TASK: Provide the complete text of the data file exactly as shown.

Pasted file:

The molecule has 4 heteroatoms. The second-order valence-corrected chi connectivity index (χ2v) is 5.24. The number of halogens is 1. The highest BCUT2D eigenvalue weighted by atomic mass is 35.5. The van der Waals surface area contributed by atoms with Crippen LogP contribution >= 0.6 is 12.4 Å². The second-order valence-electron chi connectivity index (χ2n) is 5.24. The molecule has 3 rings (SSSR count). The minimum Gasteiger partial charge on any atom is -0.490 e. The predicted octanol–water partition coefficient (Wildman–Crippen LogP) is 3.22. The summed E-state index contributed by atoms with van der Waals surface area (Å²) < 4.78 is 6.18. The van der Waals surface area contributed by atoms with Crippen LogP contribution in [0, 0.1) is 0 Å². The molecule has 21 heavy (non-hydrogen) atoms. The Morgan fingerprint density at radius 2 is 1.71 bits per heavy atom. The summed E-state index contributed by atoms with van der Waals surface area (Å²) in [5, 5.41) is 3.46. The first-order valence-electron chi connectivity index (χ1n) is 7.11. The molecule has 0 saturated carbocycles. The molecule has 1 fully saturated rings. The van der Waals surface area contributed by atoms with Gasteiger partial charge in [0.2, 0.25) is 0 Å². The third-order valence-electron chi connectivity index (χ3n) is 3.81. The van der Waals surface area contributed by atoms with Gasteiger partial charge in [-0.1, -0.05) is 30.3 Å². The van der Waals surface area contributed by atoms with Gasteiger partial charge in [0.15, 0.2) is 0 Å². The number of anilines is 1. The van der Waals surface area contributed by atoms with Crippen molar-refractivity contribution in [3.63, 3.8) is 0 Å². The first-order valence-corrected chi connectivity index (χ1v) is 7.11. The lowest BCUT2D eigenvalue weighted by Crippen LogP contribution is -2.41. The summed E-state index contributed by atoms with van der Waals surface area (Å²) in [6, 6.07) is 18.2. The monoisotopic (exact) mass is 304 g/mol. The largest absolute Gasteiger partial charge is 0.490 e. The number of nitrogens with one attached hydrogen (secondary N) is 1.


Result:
The molecule has 4 heteroatoms. The second-order valence-corrected chi connectivity index (χ2v) is 5.24. The number of halogens is 1. The highest BCUT2D eigenvalue weighted by atomic mass is 35.5. The van der Waals surface area contributed by atoms with Crippen LogP contribution >= 0.6 is 12.4 Å². The second-order valence-electron chi connectivity index (χ2n) is 5.24. The molecule has 3 rings (SSSR count). The minimum Gasteiger partial charge on any atom is -0.490 e. The predicted octanol–water partition coefficient (Wildman–Crippen LogP) is 3.22. The summed E-state index contributed by atoms with van der Waals surface area (Å²) < 4.78 is 6.18. The van der Waals surface area contributed by atoms with Crippen LogP contribution in [0, 0.1) is 0 Å². The molecule has 21 heavy (non-hydrogen) atoms. The Morgan fingerprint density at radius 2 is 1.71 bits per heavy atom. The summed E-state index contributed by atoms with van der Waals surface area (Å²) in [5, 5.41) is 3.46. The first-order valence-electron chi connectivity index (χ1n) is 7.11. The molecule has 0 saturated carbocycles. The molecule has 1 fully saturated rings. The van der Waals surface area contributed by atoms with Gasteiger partial charge in [0.2, 0.25) is 0 Å². The third-order valence-electron chi connectivity index (χ3n) is 3.81. The van der Waals surface area contributed by atoms with Gasteiger partial charge in [-0.1, -0.05) is 30.3 Å². The van der Waals surface area contributed by atoms with Gasteiger partial charge in [0.15, 0.2) is 0 Å². The number of anilines is 1. The van der Waals surface area contributed by atoms with Crippen molar-refractivity contribution in [3.63, 3.8) is 0 Å². The first-order valence-corrected chi connectivity index (χ1v) is 7.11. The lowest BCUT2D eigenvalue weighted by Crippen LogP contribution is -2.41. The summed E-state index contributed by atoms with van der Waals surface area (Å²) in [6, 6.07) is 18.2. The monoisotopic (exact) mass is 304 g/mol. The largest absolute Gasteiger partial charge is 0.490 e. The number of nitrogens with one attached hydrogen (secondary N) is 1.